More peculiar bits of the OOTK include the counting and pairing of the cards. The counting technique seems arbitrary at first, the numeric values of the cards determined by arcane factors, but the effect this has is what I surmise to be the “Key” aspect of the reading. As the counting progresses, the process reveals itself to be like working out a combination number or inserting a key into a lock, opening some positions while leaving others. A subset of the symbolic information stream emerges, like you’ve just gained authorized access to sensitive material. As the pairing process goes, I liken it to the “Fold-In” pages of Mad Magazine, where a complex illustration is folded in on itself to reveal another image that suggests an additional perspective. This is in effect what happens in the reading: another angle appears by recombining elements of the larger picture, and often in both a metaphorical and literal sense, ties up loose ends.
The Opening of the Key consists of five distinct sections, or “operations”. I discovered that the First Operation alone is extremely adaptable. It can easily be performed on its own as a stand-alone 30-minute reading, being able to sift out an array of key points. The opening “Tetragrammaton” technique has been a godsend in addressing general readings as it covers all the bases, and is particularly useful in pinpointing pressing concerns. If their significator turns up in the first Hé pack, for example, it would indicate their focus is on a relationship, or they are being affected by the matter primarily on an emotional level. I could also truncate the operation further by zeroing in on just the two cards flanking the significator rather than fanning out the entire stack, making it an effective 10-minute reading, and with a bit of imagination (and some Qabalistic cross-checking) convert it into a timeline interpretation, each stack representing successive temporal spans.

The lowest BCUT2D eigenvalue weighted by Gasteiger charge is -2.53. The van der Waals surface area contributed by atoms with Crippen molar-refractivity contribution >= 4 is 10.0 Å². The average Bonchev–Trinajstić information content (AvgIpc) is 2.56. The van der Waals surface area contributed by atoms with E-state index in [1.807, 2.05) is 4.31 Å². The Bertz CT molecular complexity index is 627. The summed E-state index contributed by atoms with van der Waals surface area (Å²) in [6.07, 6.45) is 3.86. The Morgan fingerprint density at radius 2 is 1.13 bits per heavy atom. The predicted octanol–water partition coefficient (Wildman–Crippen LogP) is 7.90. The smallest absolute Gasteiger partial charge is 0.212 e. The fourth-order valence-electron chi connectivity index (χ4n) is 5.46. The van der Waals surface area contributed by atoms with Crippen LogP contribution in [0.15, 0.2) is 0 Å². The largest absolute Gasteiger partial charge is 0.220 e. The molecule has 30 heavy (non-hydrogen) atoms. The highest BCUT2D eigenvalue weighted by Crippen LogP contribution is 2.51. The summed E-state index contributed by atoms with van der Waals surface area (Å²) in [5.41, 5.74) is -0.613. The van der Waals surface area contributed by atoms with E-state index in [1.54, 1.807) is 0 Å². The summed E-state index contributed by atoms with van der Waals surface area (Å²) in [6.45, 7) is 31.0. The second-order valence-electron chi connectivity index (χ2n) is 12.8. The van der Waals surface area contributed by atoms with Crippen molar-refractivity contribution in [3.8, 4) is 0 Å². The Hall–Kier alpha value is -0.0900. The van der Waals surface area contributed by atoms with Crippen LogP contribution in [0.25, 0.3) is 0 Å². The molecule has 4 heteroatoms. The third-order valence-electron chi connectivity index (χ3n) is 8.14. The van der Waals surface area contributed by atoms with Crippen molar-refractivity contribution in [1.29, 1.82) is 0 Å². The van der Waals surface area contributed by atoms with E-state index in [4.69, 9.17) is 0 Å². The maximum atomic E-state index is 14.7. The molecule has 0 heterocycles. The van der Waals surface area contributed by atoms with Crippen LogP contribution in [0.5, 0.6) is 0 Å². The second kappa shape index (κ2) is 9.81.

The subsequent operations of the Opening of the Key are what their subtitles suggest: development and further development of the question. If the Second and Third Operations look familiar to some readers, they bear a distinct resemblance to a circular twelve-card astrological reading that addresses the querent’s experience in specific aspects of life as governed by the houses and signs. The Fourth Operation expands on this structure by subdividing each sign into their three decans, presenting itself as an intimidating 36-card circle, but nonetheless acts an electron microscope scrutinizing even finer grist for the mill. I have also encountered a ten-card spread based on the Qabalistic Tree of Life (which I occasionally use), each position based on the Tree’s ten sephirah, which by peculiar coincidence is the structure the Fifth Operation. Being as the OOTK was developed around the beginning of the 20th century, I can’t help but wonder if it was the source of inspiration for these spreads.
Since my exposure to this method, I’ve used it almost exclusively and have even developed a personalized variation of it which has yielded successful results. Every so often I revert to a 15-card spread (said to have also originated in the Golden Dawn, though that claim is in dispute), but the Opening of the Key still draws me back with its fascinating potential. I suspect I’ve only just started to unlock its many hidden codes.